Choedup Thar and Lhakyi (“Lucky”) Dolkar , who both were born and raised in Tibet, opened “MoMos of Tibet” on June 19 in the Market at the Fareway (formerly the Chestnut Hill Farmers …
by Len Lear
Tibet is about 7,500 miles away from Chestnut Hill, but one thing people of all nationalities and ethnic groups have in common is a love of delicious food, and Choedup Thar and Lhakyi (“Lucky”) Dolkar, who both were born and raised in Tibet, are a living testament to that truism.
Glenside residents Thar, 29, and Dolkar, who is “mid-30s,” opened “MoMos of Tibet” on June 19 in the Market at the Fareway (formerly the Chestnut Hill Farmers Market) at 8221 Germantown Ave., behind the Chestnut Hill Hotel. “MoMo” means “dumpling” in Tibetan, which is the couple’s signature product. Their location in the market was previously occupied by “What a Crock.”
As the name implies, the company specializes in handmade, steamed or fried meat and vegetarian dumplings filled with healthy seasonal vegetables, cheeses, meats, olive oil and spices. They compare to Susanna Foo’s legendary dumplings. MoMos' original signature spicy and herb dipping sauces complement their dumplings. The menu also includes smoothies, made-from-scratch Tibetan soups and entrees.
While the basic product line comes from family recipes, the food has been made most appealing to the western palate and ridiculously affordable. For example, six dumplings filled with delectables are $9.95, a sandwich filled with meat and vegetables is just $4.50 and an entire entrée of skirt steak, green peppers, onions, tomatoes, celery, mung bean noodles, garlic, spices and rice is just $10.25. And the six types of smoothies, $5.45 for 12 ounces and $6.25 for 16 ounces, are sheer heaven.
Dolkar, who is from the Tibetan capital of Lhasa, came to the U.S. more than 15 years ago to visit an uncle. It took her four years to gain U.S. citizenship. She visited India in 2013 due to the presence of the Dalai Lama, Tibet’s 84-year-old spiritual leader, who has been in exile in neighboring India since 1959. While there, she met Thar, who had left Tibet to study English in India. His sister and her cousin knew each other and introduced them.
They were just friends at first, but love blossomed, and the pair married in 2013 in India. They then decided to come to the U.S. for the kind of freedom and opportunity that is practically non-existent in Tibet. It took Thar two years to get here because of paperwork and bureaucracy. From 2013 to 2015, Dolkar was selling Tibetan jewelry at local farmers’ markets.
Although she was without her husband, Dolkar was not completely alone. In fact, she has had a guardian angel in Suzanna Murphy, whom she refers to as “my mother.” Murphy, a grandmother who formerly lived in Philadelphia but moved to Florida to be near her two married sons and two granddaughters, was involved in helping the Tibetan community form a legal association in 1999 with help from the University of Pennsylvania Law School. She came back to Glenside in April 2018, however, “to help her with our new baby girl, Kalsang,” who is now 14 months old.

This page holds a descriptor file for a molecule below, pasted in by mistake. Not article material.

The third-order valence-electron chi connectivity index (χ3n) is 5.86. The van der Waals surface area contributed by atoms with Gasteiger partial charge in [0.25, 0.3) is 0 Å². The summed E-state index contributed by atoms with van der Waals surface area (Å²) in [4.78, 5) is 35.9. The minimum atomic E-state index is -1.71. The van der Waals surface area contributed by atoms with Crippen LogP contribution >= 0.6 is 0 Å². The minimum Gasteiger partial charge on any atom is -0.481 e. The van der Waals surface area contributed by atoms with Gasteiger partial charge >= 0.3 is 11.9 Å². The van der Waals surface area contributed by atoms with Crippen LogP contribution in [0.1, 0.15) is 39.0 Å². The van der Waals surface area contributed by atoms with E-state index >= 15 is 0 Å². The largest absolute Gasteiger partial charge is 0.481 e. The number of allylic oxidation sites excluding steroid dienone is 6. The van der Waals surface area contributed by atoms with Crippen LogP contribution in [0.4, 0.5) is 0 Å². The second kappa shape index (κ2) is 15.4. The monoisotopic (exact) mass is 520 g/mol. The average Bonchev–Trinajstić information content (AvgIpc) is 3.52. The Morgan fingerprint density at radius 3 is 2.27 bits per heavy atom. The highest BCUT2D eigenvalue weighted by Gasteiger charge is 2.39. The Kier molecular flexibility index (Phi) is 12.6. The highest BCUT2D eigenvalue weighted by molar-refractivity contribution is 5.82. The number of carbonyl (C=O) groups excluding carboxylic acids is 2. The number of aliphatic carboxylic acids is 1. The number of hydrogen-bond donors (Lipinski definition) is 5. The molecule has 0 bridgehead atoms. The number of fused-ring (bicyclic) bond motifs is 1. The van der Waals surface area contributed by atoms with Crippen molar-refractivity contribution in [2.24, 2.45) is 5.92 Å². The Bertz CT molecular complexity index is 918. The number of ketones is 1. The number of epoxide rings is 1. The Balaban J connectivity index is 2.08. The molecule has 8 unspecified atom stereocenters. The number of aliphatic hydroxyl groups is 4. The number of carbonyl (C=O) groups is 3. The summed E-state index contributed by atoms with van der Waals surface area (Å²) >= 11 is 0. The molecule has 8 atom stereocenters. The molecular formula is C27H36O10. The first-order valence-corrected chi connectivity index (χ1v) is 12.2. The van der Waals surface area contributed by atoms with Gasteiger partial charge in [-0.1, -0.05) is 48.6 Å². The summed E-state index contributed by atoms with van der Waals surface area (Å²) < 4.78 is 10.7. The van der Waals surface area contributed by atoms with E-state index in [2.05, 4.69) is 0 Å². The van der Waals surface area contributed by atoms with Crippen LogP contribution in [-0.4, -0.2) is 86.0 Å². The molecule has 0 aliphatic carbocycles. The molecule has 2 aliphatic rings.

According to Murphy, “I met Lhakyi through a family member in 2002. She was supposed to stay with me for two weeks. She did not speak any English at that point. I was aware of the challenges that immigrants have learning English while trying to find employment, so I invited Lhakyi to stay a little longer to do both.
“I am a Buddhist, and what I may have offered to her at that time was no comparison to what I’ve received from her presence in my life. We have been together since that two-week initial invitation. My sons consider her as their sister. I love her as my own daughter. Her kindness and gentleness along with her skill to show me how to apply the science and philosophy of Buddhism to everyday life has made her one of my greatest teachers … I will stay here while they get on their feet with this enterprise.”
The dumplings available from Thar and Dolkar are traditional Tibetan food at ceremonies and other events. They use all-natural ingredients, with no chemicals or artificial additives.
According to Dolkar, “We are connected to the land, animals and the environment. We want to keep food natural so people can feel the freshness that we ate growing up. My countryside had all fresh food from the farm.”
The couple started the food business in 2016. The food is made in a commercial kitchen in Glenside. They started by selling at local festivals like the annual one in Ambler and farmers’ markets like those in Lansdale and Jenkintown. Now they have a two-year lease at the Fareway Market.
“People would ask us where our store was, so we looked around for a good location for over a year,” Dolkar said. “Our former customers are happy now because they can get our products at any time.”
Thar has two brothers and one sister, and Dolkar has three brothers and one sister, all still in Tibet.
“Our families are happy because they believe America is a free country, and whatever makes us happy makes them happy,” Thar said. “We keep in touch with Skype.”
While there are numerous Tibetan restaurants in most major American cities, MoMos of Tibet is the first permanent Tibetan food outlet in the Philadelphia area. Thar and Dolkar's vision is to introduce themselves and their cuisine to the community through cooking classes at the Market at the Faraway and through group events in the 2019 fall and winter seasons.
“I think their business will do very well,” said Lindsey Pete, market manager of the Market at the Fareway. “They have been successful at outdoor farmers’ markets and have developed a strong customer following. They also are the first Tibetan restaurant in Philadelphia and have delicious food. They are a nice addition to the market and fill a hole in Chestnut Hill.”
For more information about MoMos of Tibet, call 215-820-0363 or visit MomosofTibet.com. Len Lear can be reached at firstname.lastname@example.org